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Old 15th May 2007, 12:06 AM   #1
larksp is offline larksp  United Kingdom
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Join Date: Apr 2007
Default diy making help/woodworking

hey i was wondering weather any one knows some sites for maybe videos and or pictures for making speakers or what ever with wood/mdf

any tips/help for the building part
things like
ways of cutting.
tools that come in handy
or anything really.

also i was thinking of getting a sable saw as i have a circular saw
or would be good to get a table you can attach the saw 2.
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Old 15th May 2007, 12:08 AM   #2
larksp is offline larksp  United Kingdom
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Join Date: Apr 2007
not in English but here is la tool could come in handy all in one

not found where to buy one yet but looks like it might be useful

do you know any handy/ tools you use to make it easier
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Old 15th May 2007, 12:25 AM   #3
tt398 is offline tt398  United States
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Location: Montana
Default Woodworking

I recommend both a high quality hand-held circular saw and a proper table saw. The minimum table saw would be 10" blade, contractor saw. For more difficult joinery you will need a 10" blade cabinet saw. There is a difference in price -- but it is well justified if you are doing mitre joints -- the cabinet saw is much more precise and repeatable on blade angle changes than the contractor saw.

My speakers are built with right angle "butt joints" so I don't need a cabinet saw. I use 3/4" baltic birch plywood for the outer box, and then I glue and screw 3/4" MDF to all the inner faces. All the joint areas are reinforced on the inside with 1" x 1" glue battens. Most of my enclosures are covered with hardwood veneers after the basic box is completed.
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Old 15th May 2007, 12:40 AM   #4
larksp is offline larksp  United Kingdom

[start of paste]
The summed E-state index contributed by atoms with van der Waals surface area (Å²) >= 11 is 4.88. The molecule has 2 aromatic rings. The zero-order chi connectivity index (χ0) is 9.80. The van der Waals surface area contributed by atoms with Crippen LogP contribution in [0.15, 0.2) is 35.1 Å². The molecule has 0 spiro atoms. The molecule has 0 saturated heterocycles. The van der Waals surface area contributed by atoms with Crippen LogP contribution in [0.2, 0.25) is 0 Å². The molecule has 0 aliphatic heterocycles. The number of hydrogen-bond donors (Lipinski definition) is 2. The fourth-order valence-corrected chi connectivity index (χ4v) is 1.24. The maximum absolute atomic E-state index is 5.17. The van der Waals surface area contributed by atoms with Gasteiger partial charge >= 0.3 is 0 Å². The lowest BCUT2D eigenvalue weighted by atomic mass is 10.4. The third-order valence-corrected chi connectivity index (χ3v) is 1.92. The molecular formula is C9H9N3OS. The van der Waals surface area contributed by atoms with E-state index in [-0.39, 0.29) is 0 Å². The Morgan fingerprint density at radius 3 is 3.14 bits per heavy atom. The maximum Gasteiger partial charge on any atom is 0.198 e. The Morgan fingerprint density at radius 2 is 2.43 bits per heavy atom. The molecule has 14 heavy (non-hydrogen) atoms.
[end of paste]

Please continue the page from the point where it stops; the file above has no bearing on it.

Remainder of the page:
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Join Date: Apr 2007
thanks i will look into the types of table saw you have said i was thinking of the 10inch table saw.

right now i am using a cheapish circular saw wired

i thinking maybe changing to a wireless as well, also maybe smaller cos the one i have is biggish and heavy. i do tend to only use it on mdf and now and then use it to cut junk wood to be binned

Dewalt ain't cheap in the uk. think i saw the DeWalt DC390 and e.g $69 amazon probable 300 in the uk

because i only work part time right now price is an issue but i understand some cheap things are more hassle than there worth rather than spending a big more and getting much better job.
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Old 15th May 2007, 01:13 AM   #5
tt398 is offline tt398  United States
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Location: Montana
Exclamation TOOLS

I would use Bosch, Makita or Porter Cable hand held power tools.
You should plan on purchasing TWO routers -- the first being a one and one half horsepower plunge router with 1/2" shaft capacity. This will be used for all utility cuts -- circle cutting and edge facing. The other router which I recommend is the Bosch COLT -- 1/4" shaft capacity palm router. It is ideal for veneer trimming and fine detail work.
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Old 15th May 2007, 02:16 AM   #6
larksp is offline larksp  United Kingdom
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Join Date: Apr 2007
i will look them ones up tomoz as 3am here..... going bed

im using a cheap one again and has a table as well seems to do the job good enough it is the 1/2 one but i has a thing so i can then use 1/4